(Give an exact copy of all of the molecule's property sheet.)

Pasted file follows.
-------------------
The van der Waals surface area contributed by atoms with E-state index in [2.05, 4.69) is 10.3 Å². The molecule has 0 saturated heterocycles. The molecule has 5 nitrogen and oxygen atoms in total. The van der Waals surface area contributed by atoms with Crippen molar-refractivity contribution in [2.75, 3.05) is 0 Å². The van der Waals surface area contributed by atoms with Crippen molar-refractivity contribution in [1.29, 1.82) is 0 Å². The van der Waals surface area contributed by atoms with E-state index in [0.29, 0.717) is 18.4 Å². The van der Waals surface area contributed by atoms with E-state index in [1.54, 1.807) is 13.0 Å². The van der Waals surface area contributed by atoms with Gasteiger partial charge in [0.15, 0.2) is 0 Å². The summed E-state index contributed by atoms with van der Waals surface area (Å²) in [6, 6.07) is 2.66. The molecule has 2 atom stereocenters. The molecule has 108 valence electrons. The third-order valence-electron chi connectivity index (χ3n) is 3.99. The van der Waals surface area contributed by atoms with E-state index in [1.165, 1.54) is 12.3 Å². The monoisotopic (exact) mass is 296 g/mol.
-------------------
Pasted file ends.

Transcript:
The van der Waals surface area contributed by atoms with E-state index in [2.05, 4.69) is 10.3 Å². The molecule has 0 saturated heterocycles. The molecule has 5 nitrogen and oxygen atoms in total. The van der Waals surface area contributed by atoms with Crippen molar-refractivity contribution in [2.75, 3.05) is 0 Å². The van der Waals surface area contributed by atoms with Crippen molar-refractivity contribution in [1.29, 1.82) is 0 Å². The van der Waals surface area contributed by atoms with E-state index in [0.29, 0.717) is 18.4 Å². The van der Waals surface area contributed by atoms with E-state index in [1.54, 1.807) is 13.0 Å². The van der Waals surface area contributed by atoms with Gasteiger partial charge in [0.15, 0.2) is 0 Å². The summed E-state index contributed by atoms with van der Waals surface area (Å²) in [6, 6.07) is 2.66. The molecule has 2 atom stereocenters. The molecule has 108 valence electrons. The third-order valence-electron chi connectivity index (χ3n) is 3.99. The van der Waals surface area contributed by atoms with E-state index in [1.165, 1.54) is 12.3 Å². The monoisotopic (exact) mass is 296 g/mol.